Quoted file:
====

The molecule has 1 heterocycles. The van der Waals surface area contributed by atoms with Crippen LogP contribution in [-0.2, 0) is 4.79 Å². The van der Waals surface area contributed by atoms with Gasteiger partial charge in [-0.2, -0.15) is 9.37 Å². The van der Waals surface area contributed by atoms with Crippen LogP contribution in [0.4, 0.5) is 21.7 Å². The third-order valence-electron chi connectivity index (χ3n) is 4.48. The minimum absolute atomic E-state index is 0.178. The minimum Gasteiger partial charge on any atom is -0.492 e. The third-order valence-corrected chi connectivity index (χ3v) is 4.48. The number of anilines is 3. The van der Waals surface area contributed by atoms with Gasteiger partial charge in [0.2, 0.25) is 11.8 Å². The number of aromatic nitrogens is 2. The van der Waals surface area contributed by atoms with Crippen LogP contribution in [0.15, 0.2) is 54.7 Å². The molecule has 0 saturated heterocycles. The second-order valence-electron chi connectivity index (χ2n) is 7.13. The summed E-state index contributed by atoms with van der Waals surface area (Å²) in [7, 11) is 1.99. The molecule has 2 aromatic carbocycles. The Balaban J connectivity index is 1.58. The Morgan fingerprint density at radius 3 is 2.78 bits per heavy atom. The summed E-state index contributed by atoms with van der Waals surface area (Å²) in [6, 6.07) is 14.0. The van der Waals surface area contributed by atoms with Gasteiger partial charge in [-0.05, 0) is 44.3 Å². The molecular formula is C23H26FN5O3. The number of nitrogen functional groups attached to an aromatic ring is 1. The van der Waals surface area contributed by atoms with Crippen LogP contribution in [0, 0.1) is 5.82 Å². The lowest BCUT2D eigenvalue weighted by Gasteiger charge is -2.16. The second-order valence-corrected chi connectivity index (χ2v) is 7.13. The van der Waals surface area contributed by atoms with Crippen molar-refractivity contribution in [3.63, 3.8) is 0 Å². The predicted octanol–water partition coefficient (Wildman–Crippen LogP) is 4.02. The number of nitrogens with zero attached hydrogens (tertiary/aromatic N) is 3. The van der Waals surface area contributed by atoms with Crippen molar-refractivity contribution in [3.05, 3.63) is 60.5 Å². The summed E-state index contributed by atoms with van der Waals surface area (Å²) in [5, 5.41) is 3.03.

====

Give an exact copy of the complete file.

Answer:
The molecule has 1 heterocycles. The van der Waals surface area contributed by atoms with Crippen LogP contribution in [-0.2, 0) is 4.79 Å². The van der Waals surface area contributed by atoms with Gasteiger partial charge in [-0.2, -0.15) is 9.37 Å². The van der Waals surface area contributed by atoms with Crippen LogP contribution in [0.4, 0.5) is 21.7 Å². The third-order valence-electron chi connectivity index (χ3n) is 4.48. The minimum absolute atomic E-state index is 0.178. The minimum Gasteiger partial charge on any atom is -0.492 e. The third-order valence-corrected chi connectivity index (χ3v) is 4.48. The number of anilines is 3. The van der Waals surface area contributed by atoms with Gasteiger partial charge in [0.2, 0.25) is 11.8 Å². The number of aromatic nitrogens is 2. The van der Waals surface area contributed by atoms with Crippen LogP contribution in [0.15, 0.2) is 54.7 Å². The molecule has 0 saturated heterocycles. The second-order valence-electron chi connectivity index (χ2n) is 7.13. The summed E-state index contributed by atoms with van der Waals surface area (Å²) in [7, 11) is 1.99. The molecule has 2 aromatic carbocycles. The Balaban J connectivity index is 1.58. The Morgan fingerprint density at radius 3 is 2.78 bits per heavy atom. The summed E-state index contributed by atoms with van der Waals surface area (Å²) in [6, 6.07) is 14.0. The van der Waals surface area contributed by atoms with Gasteiger partial charge in [-0.05, 0) is 44.3 Å². The molecular formula is C23H26FN5O3. The number of nitrogen functional groups attached to an aromatic ring is 1. The van der Waals surface area contributed by atoms with Crippen LogP contribution in [0, 0.1) is 5.82 Å². The lowest BCUT2D eigenvalue weighted by Gasteiger charge is -2.16. The second-order valence-corrected chi connectivity index (χ2v) is 7.13. The van der Waals surface area contributed by atoms with Crippen molar-refractivity contribution in [3.63, 3.8) is 0 Å². The predicted octanol–water partition coefficient (Wildman–Crippen LogP) is 4.02. The number of nitrogens with zero attached hydrogens (tertiary/aromatic N) is 3. The van der Waals surface area contributed by atoms with Crippen molar-refractivity contribution in [3.05, 3.63) is 60.5 Å². The summed E-state index contributed by atoms with van der Waals surface area (Å²) in [5, 5.41) is 3.03.